HouseLogic Inspires Smarter Choices

NAR's new consumer Web site is the go-to resource for proactive home owners.

February 1, 2010

New Web site helps home owners make the most of their investment every day.

When a refrigerator goes kaput, home owners face an immediate quandary. Should they fix it or replace it? It often depends on what the first service person who calls back has to say. When rain storms frequently lead to basement seepage, home owners make a similar leap of faith in paying for repairs. And consumers who’ve heard something about a tax credit for swapping out their old windows sometimes miss out on significant savings because they can’t find the relevant details.

Becoming a well-informed home owner has just become a whole lot easier. HouseLogic, NAR’s new consumer Web site, is becoming the go-to resource for owners. And through a members-only portion of the site, the REALTOR® Content Resource, you can find ready-to-use content for your own Web sites, blogs, and newsletters to enhance communications with clients long after a sale (Visit:; you’ll need your NRDS ID number). 

Here’s a sampling of the site’s expert advice:

Good questions to ask before hiring a contractor. Will you itemize your bid so it’s clear what you’re charging for each aspect of the job? Is the bid an estimate or a fixed price? Who are your main suppliers?

When to make an insurance claim and when to skip it. Generally, it makes sense to file an insurance claim for damage that exceeds your deductible. But there are exceptions: If you report significant water damage up to $10,000, some insurers will notify you they’re cancelling your policy at renewal time because of mold concerns.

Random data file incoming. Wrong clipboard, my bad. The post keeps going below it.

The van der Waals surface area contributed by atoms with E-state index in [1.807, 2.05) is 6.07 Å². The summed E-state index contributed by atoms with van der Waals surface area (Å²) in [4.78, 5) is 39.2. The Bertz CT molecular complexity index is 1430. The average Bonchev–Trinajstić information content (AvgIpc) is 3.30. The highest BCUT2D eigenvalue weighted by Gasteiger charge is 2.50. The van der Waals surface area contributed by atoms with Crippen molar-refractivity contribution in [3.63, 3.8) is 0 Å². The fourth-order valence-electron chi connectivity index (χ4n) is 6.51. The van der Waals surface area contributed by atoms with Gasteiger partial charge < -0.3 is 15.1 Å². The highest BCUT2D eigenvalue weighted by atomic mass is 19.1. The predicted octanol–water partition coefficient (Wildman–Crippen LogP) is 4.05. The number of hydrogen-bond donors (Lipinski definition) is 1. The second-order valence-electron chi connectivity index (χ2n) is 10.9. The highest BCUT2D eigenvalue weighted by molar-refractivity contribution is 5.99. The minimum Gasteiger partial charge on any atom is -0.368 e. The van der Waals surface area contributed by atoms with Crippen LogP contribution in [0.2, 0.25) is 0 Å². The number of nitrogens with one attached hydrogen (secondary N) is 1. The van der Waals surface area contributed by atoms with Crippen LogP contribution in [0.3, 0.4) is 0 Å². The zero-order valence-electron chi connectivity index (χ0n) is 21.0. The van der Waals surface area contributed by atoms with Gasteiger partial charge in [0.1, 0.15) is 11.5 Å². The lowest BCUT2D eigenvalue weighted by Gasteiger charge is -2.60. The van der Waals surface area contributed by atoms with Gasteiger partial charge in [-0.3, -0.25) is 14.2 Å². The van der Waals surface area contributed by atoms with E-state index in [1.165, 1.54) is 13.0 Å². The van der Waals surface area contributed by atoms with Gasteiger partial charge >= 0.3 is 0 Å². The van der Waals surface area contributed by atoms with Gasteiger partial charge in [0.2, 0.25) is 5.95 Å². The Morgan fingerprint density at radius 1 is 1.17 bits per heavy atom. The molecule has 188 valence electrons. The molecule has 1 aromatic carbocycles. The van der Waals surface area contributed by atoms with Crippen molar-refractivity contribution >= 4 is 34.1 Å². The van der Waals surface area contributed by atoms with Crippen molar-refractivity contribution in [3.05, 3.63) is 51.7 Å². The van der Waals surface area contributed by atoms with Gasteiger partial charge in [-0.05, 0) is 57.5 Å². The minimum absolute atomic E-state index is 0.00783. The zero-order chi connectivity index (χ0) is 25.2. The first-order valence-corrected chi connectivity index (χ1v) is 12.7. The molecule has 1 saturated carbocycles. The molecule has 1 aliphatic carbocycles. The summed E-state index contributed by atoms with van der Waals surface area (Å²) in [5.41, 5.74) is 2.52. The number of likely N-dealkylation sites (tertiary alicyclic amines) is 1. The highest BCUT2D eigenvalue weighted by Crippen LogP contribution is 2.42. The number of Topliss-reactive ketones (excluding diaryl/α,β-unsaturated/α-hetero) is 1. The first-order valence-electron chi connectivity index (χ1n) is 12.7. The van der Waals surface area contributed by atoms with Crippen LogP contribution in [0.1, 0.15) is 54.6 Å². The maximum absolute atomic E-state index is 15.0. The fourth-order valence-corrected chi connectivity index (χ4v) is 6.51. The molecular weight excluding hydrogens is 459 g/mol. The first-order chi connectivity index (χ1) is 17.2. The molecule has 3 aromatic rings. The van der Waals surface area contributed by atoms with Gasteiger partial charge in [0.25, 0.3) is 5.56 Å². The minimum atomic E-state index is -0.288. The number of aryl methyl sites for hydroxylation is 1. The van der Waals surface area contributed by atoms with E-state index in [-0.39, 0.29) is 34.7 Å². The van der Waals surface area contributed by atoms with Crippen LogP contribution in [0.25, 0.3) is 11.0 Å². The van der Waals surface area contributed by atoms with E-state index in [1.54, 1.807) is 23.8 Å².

Signs of energy leaks. Check for drafts around windows, doors, electrical outlets, and range hoods by holding a lit candle or stick of incense near them. Look for stains in insulation, which may indicate a nearby air leak from a duct hole or crack, in an exterior wall. 

How to plant trees in the right spot. Planting a deciduous tree on the west side of a house provides cooling shade in the summer. In winter, after it loses its leaves, the same tree lets in sunlight that cuts heating and lighting bills.

Right tools and methods for bathroom cleaning. Unleashing a chemical onslaught isn’t necessary. A pumice stone and rubber gloves are sufficient for removing mineral deposits in bathrooms. For additional scouring power, mix baking soda with vinegar.

How to start a neighborhood letter-writing campaign. When you’re seeking action from local public officials about your desire for speed bumps or a new library branch in your neighborhood, contacting the right people can be very important. Avoid form letters: Personalize the letter or e-mail. Explain why you care about the issue.

Wendy Cole

Wendy Cole is the former managing editor of REALTOR® Magazine.


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